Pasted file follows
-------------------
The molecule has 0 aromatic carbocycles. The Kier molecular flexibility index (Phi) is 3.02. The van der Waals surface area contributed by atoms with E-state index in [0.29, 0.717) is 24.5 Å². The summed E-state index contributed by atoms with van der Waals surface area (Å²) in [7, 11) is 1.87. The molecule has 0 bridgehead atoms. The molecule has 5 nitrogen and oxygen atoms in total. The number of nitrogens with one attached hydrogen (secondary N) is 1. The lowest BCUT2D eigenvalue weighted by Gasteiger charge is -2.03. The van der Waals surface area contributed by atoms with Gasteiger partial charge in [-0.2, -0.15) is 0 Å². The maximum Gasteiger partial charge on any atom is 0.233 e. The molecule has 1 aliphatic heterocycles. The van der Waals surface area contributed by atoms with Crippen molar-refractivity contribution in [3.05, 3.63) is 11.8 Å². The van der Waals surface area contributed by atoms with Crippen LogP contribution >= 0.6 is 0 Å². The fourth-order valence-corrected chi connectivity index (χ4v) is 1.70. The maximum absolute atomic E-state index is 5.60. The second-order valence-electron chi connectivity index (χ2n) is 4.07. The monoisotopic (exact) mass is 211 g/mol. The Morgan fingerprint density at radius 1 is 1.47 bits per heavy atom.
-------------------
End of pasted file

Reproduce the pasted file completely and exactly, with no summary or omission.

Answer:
The molecule has 0 aromatic carbocycles. The Kier molecular flexibility index (Phi) is 3.02. The van der Waals surface area contributed by atoms with E-state index in [0.29, 0.717) is 24.5 Å². The summed E-state index contributed by atoms with van der Waals surface area (Å²) in [7, 11) is 1.87. The molecule has 0 bridgehead atoms. The molecule has 5 nitrogen and oxygen atoms in total. The number of nitrogens with one attached hydrogen (secondary N) is 1. The lowest BCUT2D eigenvalue weighted by Gasteiger charge is -2.03. The van der Waals surface area contributed by atoms with Gasteiger partial charge in [-0.2, -0.15) is 0 Å². The maximum Gasteiger partial charge on any atom is 0.233 e. The molecule has 1 aliphatic heterocycles. The van der Waals surface area contributed by atoms with Crippen molar-refractivity contribution in [3.05, 3.63) is 11.8 Å². The van der Waals surface area contributed by atoms with Crippen LogP contribution >= 0.6 is 0 Å². The fourth-order valence-corrected chi connectivity index (χ4v) is 1.70. The maximum absolute atomic E-state index is 5.60. The second-order valence-electron chi connectivity index (χ2n) is 4.07. The monoisotopic (exact) mass is 211 g/mol. The Morgan fingerprint density at radius 1 is 1.47 bits per heavy atom.